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Japan urges Europe to increase military presence in Asia to counter China


As Tokyo seeks to impose "excessive pressure" on Beijing against Chinese rule in the region, Japan's defense minister has called on European countries to have a military presence in Asia-Pacific.

Nobuo Kishi made his first statement to the European Parliamentary Committee on Security and Defense on Friday, urging the EU to reaffirm its commitment to the "Indo-Pacific region" and that both sides "maintain and expand" their security cooperation.

Kishi further criticized Beijing's two countries' attempts to change the situation by repression, as well as its efforts to combat the disputed territories of the South China Sea.
According to the South China Morning Post, he also expressed concern about "China's current state of affairs" changes in the East China Sea, including a controversial security law in January.

"The right of all international rights should not be violated by the law of security, and we will not tolerate anything that could escalate tensions in waters such as the East China Sea and the South China Sea," he said.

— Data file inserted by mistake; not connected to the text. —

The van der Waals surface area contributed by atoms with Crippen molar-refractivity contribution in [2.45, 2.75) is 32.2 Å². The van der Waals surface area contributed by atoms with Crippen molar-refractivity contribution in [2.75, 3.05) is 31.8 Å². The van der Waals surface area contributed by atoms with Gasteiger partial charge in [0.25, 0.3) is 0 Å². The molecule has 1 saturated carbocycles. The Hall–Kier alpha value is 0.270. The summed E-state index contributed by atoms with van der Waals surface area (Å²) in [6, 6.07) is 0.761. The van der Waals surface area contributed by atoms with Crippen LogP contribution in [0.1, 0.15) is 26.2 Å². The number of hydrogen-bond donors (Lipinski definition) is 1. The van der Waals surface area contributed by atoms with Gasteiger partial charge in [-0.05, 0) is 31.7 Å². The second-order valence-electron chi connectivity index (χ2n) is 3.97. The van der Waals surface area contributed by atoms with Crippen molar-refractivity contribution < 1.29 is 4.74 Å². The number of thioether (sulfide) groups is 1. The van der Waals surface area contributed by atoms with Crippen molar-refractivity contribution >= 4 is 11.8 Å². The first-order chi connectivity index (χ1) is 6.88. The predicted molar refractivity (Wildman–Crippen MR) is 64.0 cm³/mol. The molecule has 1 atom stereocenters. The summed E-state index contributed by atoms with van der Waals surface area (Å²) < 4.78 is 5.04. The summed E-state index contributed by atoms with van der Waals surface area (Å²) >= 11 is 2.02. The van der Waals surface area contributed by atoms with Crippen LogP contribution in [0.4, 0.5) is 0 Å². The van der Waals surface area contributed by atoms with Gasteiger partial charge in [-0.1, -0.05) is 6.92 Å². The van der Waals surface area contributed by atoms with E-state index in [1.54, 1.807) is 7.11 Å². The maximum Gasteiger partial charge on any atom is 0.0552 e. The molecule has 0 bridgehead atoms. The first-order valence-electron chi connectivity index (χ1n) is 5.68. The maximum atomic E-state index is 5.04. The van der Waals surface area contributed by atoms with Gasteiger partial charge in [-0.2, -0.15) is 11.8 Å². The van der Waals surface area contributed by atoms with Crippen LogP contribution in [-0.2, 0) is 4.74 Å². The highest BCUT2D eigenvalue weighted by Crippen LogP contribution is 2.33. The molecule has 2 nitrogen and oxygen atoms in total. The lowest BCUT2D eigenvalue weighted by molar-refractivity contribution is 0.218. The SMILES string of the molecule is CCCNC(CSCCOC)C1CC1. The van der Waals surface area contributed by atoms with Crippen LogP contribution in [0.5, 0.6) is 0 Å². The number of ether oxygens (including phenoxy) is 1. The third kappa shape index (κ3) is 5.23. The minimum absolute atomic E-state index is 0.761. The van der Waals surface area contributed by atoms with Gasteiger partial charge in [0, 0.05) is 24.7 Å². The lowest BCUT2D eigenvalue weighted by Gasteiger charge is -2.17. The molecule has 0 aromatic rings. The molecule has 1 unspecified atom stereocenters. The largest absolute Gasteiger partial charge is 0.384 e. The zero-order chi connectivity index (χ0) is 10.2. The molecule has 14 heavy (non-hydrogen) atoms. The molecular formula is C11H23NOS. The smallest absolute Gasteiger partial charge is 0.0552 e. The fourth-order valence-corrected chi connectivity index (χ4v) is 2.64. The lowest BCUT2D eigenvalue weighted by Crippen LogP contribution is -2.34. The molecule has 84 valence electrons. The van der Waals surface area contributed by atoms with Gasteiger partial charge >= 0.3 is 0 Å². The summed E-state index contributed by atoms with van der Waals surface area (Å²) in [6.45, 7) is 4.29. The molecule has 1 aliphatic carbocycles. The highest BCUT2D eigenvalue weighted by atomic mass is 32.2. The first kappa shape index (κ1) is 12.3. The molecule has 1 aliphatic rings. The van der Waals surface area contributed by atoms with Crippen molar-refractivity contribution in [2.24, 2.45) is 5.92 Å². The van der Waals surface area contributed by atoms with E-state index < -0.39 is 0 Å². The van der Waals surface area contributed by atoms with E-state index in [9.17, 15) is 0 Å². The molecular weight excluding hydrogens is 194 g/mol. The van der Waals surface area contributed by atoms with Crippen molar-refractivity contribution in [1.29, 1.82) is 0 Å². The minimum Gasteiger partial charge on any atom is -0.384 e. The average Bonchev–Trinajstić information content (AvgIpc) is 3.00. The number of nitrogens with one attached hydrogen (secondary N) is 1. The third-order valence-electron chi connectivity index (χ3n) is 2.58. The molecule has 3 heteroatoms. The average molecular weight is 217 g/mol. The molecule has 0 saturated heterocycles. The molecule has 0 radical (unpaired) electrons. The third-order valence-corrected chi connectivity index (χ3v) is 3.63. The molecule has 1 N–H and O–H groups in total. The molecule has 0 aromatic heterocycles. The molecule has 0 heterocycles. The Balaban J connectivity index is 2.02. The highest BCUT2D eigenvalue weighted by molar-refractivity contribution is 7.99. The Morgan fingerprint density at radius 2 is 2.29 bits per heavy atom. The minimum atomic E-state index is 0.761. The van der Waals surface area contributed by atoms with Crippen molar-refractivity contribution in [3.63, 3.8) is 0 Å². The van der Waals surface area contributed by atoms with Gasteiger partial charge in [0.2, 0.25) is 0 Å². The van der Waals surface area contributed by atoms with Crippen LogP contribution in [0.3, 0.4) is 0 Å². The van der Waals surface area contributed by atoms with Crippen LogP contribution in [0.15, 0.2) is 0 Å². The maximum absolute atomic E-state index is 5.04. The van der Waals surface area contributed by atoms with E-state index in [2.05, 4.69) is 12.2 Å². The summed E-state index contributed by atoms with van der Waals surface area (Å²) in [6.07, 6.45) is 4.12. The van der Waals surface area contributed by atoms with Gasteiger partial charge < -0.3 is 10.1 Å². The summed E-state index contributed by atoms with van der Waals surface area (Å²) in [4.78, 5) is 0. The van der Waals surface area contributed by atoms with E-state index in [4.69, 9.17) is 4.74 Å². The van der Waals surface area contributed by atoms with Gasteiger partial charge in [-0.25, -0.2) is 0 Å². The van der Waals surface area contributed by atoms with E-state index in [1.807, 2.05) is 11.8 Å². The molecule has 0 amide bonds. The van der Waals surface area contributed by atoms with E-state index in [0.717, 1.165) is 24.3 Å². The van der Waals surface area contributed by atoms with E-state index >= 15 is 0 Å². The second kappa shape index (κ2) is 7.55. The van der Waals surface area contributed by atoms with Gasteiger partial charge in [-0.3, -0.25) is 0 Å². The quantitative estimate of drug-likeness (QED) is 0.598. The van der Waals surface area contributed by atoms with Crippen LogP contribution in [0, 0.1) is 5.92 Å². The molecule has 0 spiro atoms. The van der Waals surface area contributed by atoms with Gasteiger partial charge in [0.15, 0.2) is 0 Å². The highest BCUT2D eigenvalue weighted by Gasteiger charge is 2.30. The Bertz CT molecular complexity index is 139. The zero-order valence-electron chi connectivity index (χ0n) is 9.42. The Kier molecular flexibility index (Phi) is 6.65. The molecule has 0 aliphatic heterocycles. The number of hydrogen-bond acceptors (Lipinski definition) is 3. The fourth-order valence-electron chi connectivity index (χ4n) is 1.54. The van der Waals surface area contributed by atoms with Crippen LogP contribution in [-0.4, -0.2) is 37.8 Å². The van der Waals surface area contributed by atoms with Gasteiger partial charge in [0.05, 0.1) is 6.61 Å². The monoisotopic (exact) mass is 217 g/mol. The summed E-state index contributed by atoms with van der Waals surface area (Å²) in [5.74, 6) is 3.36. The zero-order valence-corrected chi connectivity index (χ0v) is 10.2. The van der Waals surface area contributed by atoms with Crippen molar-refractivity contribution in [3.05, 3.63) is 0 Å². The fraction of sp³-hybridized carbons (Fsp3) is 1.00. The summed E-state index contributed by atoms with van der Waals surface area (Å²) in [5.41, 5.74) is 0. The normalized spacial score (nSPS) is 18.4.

Meanwhile, a source familiar with Japan's defense policy said the speech was part of Japan's efforts to put the EU under greater pressure in Beijing.

"Japan hopes to use this opportunity to gain more EU involvement in the region. HMS Queen Elizabeth's visit to Japan will put a lot of pressure on Beijing this year," the source said.
Tensions between China and Japan have recently escalated due to Beijing's growing operations in the disputed East China Sea.

Japanese Prime Minister Yoshihide Suga and US President Joe Biden issued a joint statement in April expressing concern over the East and South China seas, as well as Taiwan Strait.

But Beijing has accused Tokyo of being the "king" of the United States after the meetings.

Japan will "continue to monitor vigilance" when changing the military balance in Taiwan Strait, Kishi said on Friday.

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